12. Wow me hiso recordar mucho de mi pais hasta me hiso llorar como lo extraño ami querido pais 😭😭😭 muy bonito articulo.

  13. Muy amable de su parte! Gracias por todo.
    I was laughing when I was reading, so fun to read and also true full.

  14. Saw Bukele,s post on FB. GLAD I clicked it. I immigrated to USA as a 12 year old (1970)and visited only once 25 years ago. Now that I have read your article I will definitely plan to visit my native land soon. Thank you for a great article.

  15. I read this article because of Bukele’s recomendation, it called my attention, and I have to be honest, I didn’t expect too much , But It’s an amazing article, I love it, I spent about 30 minutes reading it. I just can say your article is “la mera verga” 😂
    You make me feel proud to be a salvadorean.
    I hope you will come back soon.

    1. This is probably one of the best articles I have read about El Salvador. You have captured the essence of Salvadorans.

  16. Honestly Anthony Bourdain fell short with the description deep from your heart you just transported my mind to my country and I feel home sick. I moved from ES almost 36 years ago to Las Vegas NV, and planning to go back next year
    to enjoy those beautiful places. Thank you for such a Wonderfull article like no one else have done it before God bless you Amelia.

  17. Simplemente ¡MARAVILLOSO! Es la descripción de mi país mas ecuánime que he podido leer en los últimos 40 años. Muchas gracias Amelia, siempre será bienvenida!

  18. Thank you for highlighting the good things of the country, we know that there are many bad things and bad people in the country. I hope you come back soon. Thank you so much.

  19. Great article, I see why the president shared it, I laughed at some of the things you described for being so incredibly on point. I loved it and for sure wish you tell all your us friends to come visit sometime.

    So you feel good about yourself, I don’t typically leave comments but yeah, it was that good. I loved it so much it made want to leave a comment.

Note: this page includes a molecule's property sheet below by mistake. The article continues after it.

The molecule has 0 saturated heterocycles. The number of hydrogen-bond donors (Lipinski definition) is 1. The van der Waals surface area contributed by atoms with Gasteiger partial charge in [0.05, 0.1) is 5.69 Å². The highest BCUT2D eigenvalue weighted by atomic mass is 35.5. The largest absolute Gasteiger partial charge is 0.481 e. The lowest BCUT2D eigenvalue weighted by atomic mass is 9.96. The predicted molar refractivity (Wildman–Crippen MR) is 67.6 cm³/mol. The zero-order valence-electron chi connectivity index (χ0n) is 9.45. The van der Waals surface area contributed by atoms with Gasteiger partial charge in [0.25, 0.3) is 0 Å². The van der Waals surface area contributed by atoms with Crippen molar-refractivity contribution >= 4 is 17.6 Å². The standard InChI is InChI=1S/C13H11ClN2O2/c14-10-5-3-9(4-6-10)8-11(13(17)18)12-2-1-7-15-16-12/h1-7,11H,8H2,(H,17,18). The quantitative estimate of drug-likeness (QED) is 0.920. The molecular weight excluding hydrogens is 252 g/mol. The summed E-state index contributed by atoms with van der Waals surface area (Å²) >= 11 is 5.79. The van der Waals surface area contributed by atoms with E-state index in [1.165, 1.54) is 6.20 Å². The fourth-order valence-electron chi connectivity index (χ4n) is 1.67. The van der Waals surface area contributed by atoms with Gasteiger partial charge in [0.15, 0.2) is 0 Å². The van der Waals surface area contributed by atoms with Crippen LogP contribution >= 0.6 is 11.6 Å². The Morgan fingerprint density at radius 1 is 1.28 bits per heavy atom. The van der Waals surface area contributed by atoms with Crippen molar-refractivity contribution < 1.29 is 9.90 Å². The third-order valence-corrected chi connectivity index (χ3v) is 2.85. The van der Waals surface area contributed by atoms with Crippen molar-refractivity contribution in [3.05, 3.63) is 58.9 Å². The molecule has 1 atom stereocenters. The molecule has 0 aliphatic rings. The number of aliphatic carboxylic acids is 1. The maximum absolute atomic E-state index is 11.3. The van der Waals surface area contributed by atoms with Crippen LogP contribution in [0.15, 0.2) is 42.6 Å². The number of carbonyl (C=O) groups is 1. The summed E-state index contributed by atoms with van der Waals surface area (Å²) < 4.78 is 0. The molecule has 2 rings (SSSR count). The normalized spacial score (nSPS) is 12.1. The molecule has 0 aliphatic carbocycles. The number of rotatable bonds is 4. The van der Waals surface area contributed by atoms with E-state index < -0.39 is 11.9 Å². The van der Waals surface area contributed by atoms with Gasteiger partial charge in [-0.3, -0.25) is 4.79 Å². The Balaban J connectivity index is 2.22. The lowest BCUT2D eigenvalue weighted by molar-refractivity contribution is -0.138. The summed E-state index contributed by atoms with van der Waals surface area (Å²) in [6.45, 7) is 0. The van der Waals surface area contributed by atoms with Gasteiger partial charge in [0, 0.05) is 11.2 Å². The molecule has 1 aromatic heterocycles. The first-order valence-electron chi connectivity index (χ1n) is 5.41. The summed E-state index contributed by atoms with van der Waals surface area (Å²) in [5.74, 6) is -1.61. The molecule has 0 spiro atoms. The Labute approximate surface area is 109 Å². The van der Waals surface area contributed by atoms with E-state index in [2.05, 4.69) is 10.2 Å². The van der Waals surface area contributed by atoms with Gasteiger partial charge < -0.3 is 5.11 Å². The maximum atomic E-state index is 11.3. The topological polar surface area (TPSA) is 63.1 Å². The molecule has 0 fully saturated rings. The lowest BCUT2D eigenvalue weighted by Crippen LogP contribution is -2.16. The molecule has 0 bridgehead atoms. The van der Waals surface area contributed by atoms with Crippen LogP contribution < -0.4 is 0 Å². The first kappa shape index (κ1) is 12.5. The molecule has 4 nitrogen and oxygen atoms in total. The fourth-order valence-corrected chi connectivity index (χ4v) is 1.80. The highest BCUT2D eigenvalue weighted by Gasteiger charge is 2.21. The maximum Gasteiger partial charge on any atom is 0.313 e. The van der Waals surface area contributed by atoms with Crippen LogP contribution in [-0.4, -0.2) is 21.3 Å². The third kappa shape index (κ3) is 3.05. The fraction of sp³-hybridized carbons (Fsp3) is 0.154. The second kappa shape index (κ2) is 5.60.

20. Thanks for writing this great article about my dear country, it is encouraging us to go back.
    And enjoy the place with my fiancée

  21. I was born in El Salvador, I came to the US when I was 11. Reading your article took me back home. I enjoyed reading it. Beautifully done. Thank you.

  22. Súper entretenido, de verdad Gracias por esa sinceridad en tu artículo es sumamente colorido al ir leyendo…
    Por si no viniste al Puerto de La Libertad te invito y nos comemos una minuta por el muelle Artesanal, con jalea de tamarindo y leche condensada!
    Ajaaaaa así que espero vuelvas pronto, y seguiré leyéndote, por doquier que Andes..

    Me encantan tus artículos!

  23. Excelente Artículo Amelia. Gracias por sus comentarios a cerca de mi pulgarcito. El Salvador is such a beautiful country with so much to offer. The best part is that the country is so small you can get anywhere from San Salvador within a couple of hours. I hope you got a chance to visit my beautiful hometown of Sonsonate. This departmento has so much to offer. From the beaches of Mizata and Acajutla to el volcán de izalco, ruta de las flores and all the little towns in it. You can make a stop at Lago de Cuatepeque and Los Chorros on the way there. Best time to go though is during Semana Santa. Thank you so much for your kind words.

    P.S. You are so on the money on the nickname part.

    Sincerely,

    Chacuate